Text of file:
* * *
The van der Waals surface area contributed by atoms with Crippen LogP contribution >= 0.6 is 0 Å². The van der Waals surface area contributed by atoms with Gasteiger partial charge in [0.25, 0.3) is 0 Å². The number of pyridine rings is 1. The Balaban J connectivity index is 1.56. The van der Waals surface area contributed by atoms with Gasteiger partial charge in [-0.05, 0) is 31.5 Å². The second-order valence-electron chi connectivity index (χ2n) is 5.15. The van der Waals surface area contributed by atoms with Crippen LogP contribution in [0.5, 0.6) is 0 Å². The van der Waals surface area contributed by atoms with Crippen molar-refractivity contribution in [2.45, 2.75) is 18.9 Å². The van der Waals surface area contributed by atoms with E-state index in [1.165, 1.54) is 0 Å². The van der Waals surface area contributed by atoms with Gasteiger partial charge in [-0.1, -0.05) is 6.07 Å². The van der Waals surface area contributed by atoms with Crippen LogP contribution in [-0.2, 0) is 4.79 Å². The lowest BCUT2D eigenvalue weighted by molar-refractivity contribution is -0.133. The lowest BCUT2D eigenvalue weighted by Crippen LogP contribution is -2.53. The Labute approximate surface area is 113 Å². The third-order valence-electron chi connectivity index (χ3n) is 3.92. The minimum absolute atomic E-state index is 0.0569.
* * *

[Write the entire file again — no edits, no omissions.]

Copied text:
The van der Waals surface area contributed by atoms with Crippen LogP contribution >= 0.6 is 0 Å². The van der Waals surface area contributed by atoms with Gasteiger partial charge in [0.25, 0.3) is 0 Å². The number of pyridine rings is 1. The Balaban J connectivity index is 1.56. The van der Waals surface area contributed by atoms with Gasteiger partial charge in [-0.05, 0) is 31.5 Å². The second-order valence-electron chi connectivity index (χ2n) is 5.15. The van der Waals surface area contributed by atoms with Crippen LogP contribution in [0.5, 0.6) is 0 Å². The van der Waals surface area contributed by atoms with Crippen molar-refractivity contribution in [2.45, 2.75) is 18.9 Å². The van der Waals surface area contributed by atoms with E-state index in [1.165, 1.54) is 0 Å². The van der Waals surface area contributed by atoms with Gasteiger partial charge in [-0.1, -0.05) is 6.07 Å². The van der Waals surface area contributed by atoms with Crippen LogP contribution in [-0.2, 0) is 4.79 Å². The lowest BCUT2D eigenvalue weighted by molar-refractivity contribution is -0.133. The lowest BCUT2D eigenvalue weighted by Crippen LogP contribution is -2.53. The Labute approximate surface area is 113 Å². The third-order valence-electron chi connectivity index (χ3n) is 3.92. The minimum absolute atomic E-state index is 0.0569.